Despite my pleas of innocence, they would not reconsider my sentence. It was scheduled to be carried out the following day and, as the finality of it all weighed upon me, as I began pondering the dread of what was to be, I somehow came across an opening in the fence, and was able to escape with others to a city in some amorphous land where I sensed that I was safe for the time, but still must continue to run...was still hounded by the fear of the being captured and sent back...to that place.

This Holocaust dream was one of only a few I've had a few in my life, and it was the first one I've had in Israel. My great-grandparents all left Russia and immigrated to the U.S. in the 19th century, and so our family was left...in tact. And, yet...

One of the more unusual experiences I've ever had was at an old train station in Germany some years back. I was backpacking across Europe with a close friend, and was truly having an incredible time, we were both fully experiencing the joy of being on our first European journey together, were living in the moment. Yet, while waiting for our train to depart...my mood began to gradually change...a subtle fear had taken hold. Perhaps something about the weathered steel, the harshness of that foreign, yet - in some ways - familiar, toungue announcing each arrival and departure. I knew rationally that I was safe, that nothing was going to happen, and yet I - not typically one for drama - was genuinely nervous, possessed a palpable fear I was unable to control. I wanted more than anything just to leave, to get out of...that place. The train couldn't have arrived sooner.

My friend, Sarah, had lost family members in the Holocaust, and the others who escaped had only barely done so, managing somewhow to flea the fire that would consume millions. But she grew up in a house, a family, that was consumed by the fear, the insecurity, the memory of what could have been, and, even after all of these years, the knowledge of what could happen still.

Sarah once dremt of a Rabbi she had known all of her life. He ran up to her in a fit of panic, and warned her, with the look of fearful urgency, a tragic recognition on his old, weathered, face, that it wasn't safe anymore, that she must be warned, that we must all be warned, that she must leave, that we must all leave at once, that we were once again in danger and must flea!

Her dream was something of a jolt - I was shaken by the unfamiliar. I had already known so much , I thought...had read so much, has seen so much - a camp, a cattle car, as well as those shoes, all of those shoes. I had even heard from survivors. And yet, hearing this from Sarah, younger than me, and yet haunted - the vividness of her vision reminding me of a fear that may exist to some degree in most of us...a fear somewhere beneath the surface that, though we were now so safe, we are still so small in numbers, still vulnerable, and the worst could conceivably, again, happen. We could once more be in danger, the political tides could turn. And, would we realize in time? Would we get out in time? Of course I don't really believe it will ever happen, and yet...I guess that somewhere inside of me, inside most of us...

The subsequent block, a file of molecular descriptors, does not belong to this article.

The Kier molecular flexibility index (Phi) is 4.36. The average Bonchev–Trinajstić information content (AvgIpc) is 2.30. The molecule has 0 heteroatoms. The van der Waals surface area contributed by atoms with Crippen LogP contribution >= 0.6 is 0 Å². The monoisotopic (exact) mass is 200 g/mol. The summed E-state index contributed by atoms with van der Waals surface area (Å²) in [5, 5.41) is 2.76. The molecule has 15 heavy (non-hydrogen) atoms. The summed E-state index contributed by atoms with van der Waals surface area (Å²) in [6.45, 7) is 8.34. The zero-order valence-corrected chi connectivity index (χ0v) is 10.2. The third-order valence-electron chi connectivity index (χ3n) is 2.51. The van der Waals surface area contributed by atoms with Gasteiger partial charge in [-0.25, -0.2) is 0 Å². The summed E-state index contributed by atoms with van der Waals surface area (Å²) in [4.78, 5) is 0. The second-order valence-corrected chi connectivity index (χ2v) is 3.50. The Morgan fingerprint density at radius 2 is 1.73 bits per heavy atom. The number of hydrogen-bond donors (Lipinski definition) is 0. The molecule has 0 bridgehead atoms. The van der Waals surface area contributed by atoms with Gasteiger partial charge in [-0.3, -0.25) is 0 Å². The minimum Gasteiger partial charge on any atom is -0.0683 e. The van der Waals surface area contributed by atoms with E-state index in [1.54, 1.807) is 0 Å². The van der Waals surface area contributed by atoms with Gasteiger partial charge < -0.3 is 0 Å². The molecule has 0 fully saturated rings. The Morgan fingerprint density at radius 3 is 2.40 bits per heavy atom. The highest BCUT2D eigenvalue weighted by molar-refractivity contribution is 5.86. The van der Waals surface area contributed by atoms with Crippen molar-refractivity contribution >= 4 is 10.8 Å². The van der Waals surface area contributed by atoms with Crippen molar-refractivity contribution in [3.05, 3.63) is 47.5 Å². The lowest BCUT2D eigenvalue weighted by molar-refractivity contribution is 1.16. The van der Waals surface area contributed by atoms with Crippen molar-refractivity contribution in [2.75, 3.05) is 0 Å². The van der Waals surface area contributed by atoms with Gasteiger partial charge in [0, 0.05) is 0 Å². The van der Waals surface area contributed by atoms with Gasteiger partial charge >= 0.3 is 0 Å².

I felt a sadness for my friend...for the feeling of safety she, even as a child, never knew. And, I wanted to tell her that everything would be okay....that she would be safe, that it was all just a dream. But, really, how could I? How could anyone say such a thing to her?

I've recently become friendly with an older nieghbor who lives upstairs from me - in my building on our quiet tree-lined street in the Rehavia section of Jerusalem. I occasionally go up to visit Anna, who always places a bowl of fruit in front of me before helping me with my Hebrew. Anna was a hidden child. Her family (like many Jewish families in Europe in the 30s), placed her with a gentile family to keep her safe until the end of the war.

Only her mother made it out alive. Her father, and 60 other members of her extended family, perished.

I imagine what her mother may have told Anna - the little girl - as she was left with that strange family. Did she promise her daughter that they would all one day be reunited? Did she tell her that her father and the rest of her family would all be okay? Did she assure her that life would once again be for her as it once was, and as it should always be for Jewish children everywhere? Did she tell her she would feel safe again? Did she tell her everything would be okay?

Did she assure her that the nightmares would be over forever?